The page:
bond energy between qualifier and adjective is more We call such elements as comparable pairs.
than the bond energy between an adjective and a Thorough linguistic analysis has led us to 47 noun.Thus, bond energy helps us decide which way unique values for the bond energies, based on which the bond will form (or in other words, units will be all possible ambiguous pairs can be compared. Note grouped) whenever there are multiple possibilities.
that it is not important to know what are these 47 val- Let there be N POS categories from C1 to CN .
ues, only the ordering is important. In other words, Let Ci · lef tBE(Cj) be the bond energy between these 47 distinct values have been chosen arbitrar- Ci and Cj when Cj is to the left of Ci.
ily from the set of natural numbers. It should be rightBE(Cj) can be defined likewise. We make mentioned here that a given sentence can be inher- ently ambiguous and lead to multiple valid group- ings. Since, we do not preclude the use of the same i · lef tBE(Cj ) is 0 if Ci cannot be grouped bond energy value for a comparable pair, multiple grouping emerge as a natural possibility. We illus- • Ci · lef tBE(Cj) is equal to Cj · rightBE(Ci).
trate this with the following examples.
• We need to estimate only N ×N bond energies, that can be stored in a matrix BE, such that ij = Ci · lef tBE(Cj ) = Cj · rightBE(Ci) • It is not necessary to assign exact values to the 1. The list of FSs is stored in an array F .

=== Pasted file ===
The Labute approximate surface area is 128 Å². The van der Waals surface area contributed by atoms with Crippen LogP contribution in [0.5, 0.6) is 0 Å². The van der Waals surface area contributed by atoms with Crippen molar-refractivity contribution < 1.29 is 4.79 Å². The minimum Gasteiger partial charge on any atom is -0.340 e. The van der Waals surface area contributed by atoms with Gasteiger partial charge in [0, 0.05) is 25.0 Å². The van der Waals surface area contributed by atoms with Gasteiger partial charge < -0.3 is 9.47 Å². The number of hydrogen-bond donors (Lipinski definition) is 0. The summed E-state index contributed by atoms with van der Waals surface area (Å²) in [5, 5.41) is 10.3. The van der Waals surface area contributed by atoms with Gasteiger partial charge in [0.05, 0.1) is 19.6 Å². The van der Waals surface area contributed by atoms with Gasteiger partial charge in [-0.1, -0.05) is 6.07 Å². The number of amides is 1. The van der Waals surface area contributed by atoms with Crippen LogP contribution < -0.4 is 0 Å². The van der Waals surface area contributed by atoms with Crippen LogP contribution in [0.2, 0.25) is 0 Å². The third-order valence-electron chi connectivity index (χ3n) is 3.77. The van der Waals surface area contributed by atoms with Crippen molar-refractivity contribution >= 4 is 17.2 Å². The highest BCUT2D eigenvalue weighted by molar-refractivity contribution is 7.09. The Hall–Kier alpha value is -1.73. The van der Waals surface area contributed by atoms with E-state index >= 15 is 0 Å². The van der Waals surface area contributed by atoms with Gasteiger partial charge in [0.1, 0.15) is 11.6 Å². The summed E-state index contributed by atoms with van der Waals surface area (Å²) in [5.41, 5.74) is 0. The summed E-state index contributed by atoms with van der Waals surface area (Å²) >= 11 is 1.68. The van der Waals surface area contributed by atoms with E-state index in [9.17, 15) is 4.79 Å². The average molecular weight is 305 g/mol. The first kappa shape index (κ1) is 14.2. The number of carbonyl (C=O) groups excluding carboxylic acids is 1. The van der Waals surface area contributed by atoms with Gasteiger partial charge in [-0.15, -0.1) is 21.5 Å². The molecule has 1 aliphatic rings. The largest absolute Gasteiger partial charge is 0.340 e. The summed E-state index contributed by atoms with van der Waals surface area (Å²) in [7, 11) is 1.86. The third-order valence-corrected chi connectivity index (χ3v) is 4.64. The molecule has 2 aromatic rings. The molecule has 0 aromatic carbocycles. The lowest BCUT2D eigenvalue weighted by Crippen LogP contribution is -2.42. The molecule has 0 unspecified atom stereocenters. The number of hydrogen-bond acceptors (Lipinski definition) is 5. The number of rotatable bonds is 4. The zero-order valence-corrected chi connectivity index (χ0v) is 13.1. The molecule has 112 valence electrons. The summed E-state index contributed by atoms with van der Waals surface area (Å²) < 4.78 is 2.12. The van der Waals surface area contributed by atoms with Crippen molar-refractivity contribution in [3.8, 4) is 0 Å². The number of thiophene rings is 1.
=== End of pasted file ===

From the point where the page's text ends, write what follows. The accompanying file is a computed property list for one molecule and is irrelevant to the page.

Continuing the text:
2. Initially, for every pair of FSs in the sentence, the bond energy between them is calculated andstored in a max-heap B.
3. The arrays F and B are stored in a global stack Thus, in order to retain the possibility of both the groupings, we must assign the same bond energiesto the pairs NN-possesive and NN, and NN and VN 4. The stack is popped to get a partial grouped list of FSs - denoted by B and F for this run.
The Grouping Algorithm
5. The maximum bond energy bmax is extracted from B and the two corresponding FSs x and y The grouping algorithm of the formalism proceeds by first instantiating the feature structures for eachand every word and the punctuation marks in a sen- 6. If only one such pair is present, then the bond follows a divide and conquer approach that eases the complexity of full parsing. The following sub- of the hands of either x or y. Let the FS after subsections concentrate on the details of the algo- unification be z. z is inserted into the array F .
Instantiation of Feature Structures